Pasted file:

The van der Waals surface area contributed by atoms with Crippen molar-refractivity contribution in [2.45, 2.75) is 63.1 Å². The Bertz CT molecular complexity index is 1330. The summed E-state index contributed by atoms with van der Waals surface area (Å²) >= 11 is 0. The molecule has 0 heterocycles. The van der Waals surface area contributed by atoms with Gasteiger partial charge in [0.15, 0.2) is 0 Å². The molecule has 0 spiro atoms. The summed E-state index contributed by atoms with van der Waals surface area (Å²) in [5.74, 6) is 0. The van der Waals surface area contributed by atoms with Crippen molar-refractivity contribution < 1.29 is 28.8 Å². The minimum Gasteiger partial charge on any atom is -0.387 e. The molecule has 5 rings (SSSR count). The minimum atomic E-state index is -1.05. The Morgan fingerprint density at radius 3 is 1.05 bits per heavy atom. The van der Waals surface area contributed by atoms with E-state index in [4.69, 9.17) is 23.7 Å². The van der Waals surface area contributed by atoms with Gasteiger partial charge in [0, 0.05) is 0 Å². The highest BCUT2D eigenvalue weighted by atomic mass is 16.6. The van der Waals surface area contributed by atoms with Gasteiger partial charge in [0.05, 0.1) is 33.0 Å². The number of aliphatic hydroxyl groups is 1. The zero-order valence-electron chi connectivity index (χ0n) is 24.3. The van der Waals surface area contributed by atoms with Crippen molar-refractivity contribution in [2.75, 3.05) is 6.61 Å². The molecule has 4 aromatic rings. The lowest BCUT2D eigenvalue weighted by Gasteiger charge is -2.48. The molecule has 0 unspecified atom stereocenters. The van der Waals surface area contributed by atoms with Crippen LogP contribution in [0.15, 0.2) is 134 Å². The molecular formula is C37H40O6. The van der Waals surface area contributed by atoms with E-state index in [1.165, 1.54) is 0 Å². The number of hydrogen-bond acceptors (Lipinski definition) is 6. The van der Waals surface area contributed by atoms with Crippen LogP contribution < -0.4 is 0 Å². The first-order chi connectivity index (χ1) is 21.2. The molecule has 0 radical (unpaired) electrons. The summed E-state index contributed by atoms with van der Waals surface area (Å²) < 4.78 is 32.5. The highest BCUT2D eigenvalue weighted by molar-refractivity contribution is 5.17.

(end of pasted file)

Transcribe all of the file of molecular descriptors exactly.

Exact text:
The van der Waals surface area contributed by atoms with Crippen molar-refractivity contribution in [2.45, 2.75) is 63.1 Å². The Bertz CT molecular complexity index is 1330. The summed E-state index contributed by atoms with van der Waals surface area (Å²) >= 11 is 0. The molecule has 0 heterocycles. The van der Waals surface area contributed by atoms with Gasteiger partial charge in [0.15, 0.2) is 0 Å². The molecule has 0 spiro atoms. The summed E-state index contributed by atoms with van der Waals surface area (Å²) in [5.74, 6) is 0. The van der Waals surface area contributed by atoms with Crippen molar-refractivity contribution < 1.29 is 28.8 Å². The minimum Gasteiger partial charge on any atom is -0.387 e. The molecule has 5 rings (SSSR count). The minimum atomic E-state index is -1.05. The Morgan fingerprint density at radius 3 is 1.05 bits per heavy atom. The van der Waals surface area contributed by atoms with E-state index in [4.69, 9.17) is 23.7 Å². The van der Waals surface area contributed by atoms with Gasteiger partial charge in [0, 0.05) is 0 Å². The highest BCUT2D eigenvalue weighted by atomic mass is 16.6. The van der Waals surface area contributed by atoms with Gasteiger partial charge in [0.05, 0.1) is 33.0 Å². The number of aliphatic hydroxyl groups is 1. The zero-order valence-electron chi connectivity index (χ0n) is 24.3. The van der Waals surface area contributed by atoms with Crippen molar-refractivity contribution in [2.75, 3.05) is 6.61 Å². The molecule has 4 aromatic rings. The lowest BCUT2D eigenvalue weighted by Gasteiger charge is -2.48. The molecule has 0 unspecified atom stereocenters. The van der Waals surface area contributed by atoms with Crippen LogP contribution in [0.15, 0.2) is 134 Å². The molecular formula is C37H40O6. The van der Waals surface area contributed by atoms with E-state index in [1.165, 1.54) is 0 Å². The number of hydrogen-bond acceptors (Lipinski definition) is 6. The van der Waals surface area contributed by atoms with Crippen LogP contribution < -0.4 is 0 Å². The first-order chi connectivity index (χ1) is 21.2. The molecule has 0 radical (unpaired) electrons. The summed E-state index contributed by atoms with van der Waals surface area (Å²) < 4.78 is 32.5. The highest BCUT2D eigenvalue weighted by molar-refractivity contribution is 5.17.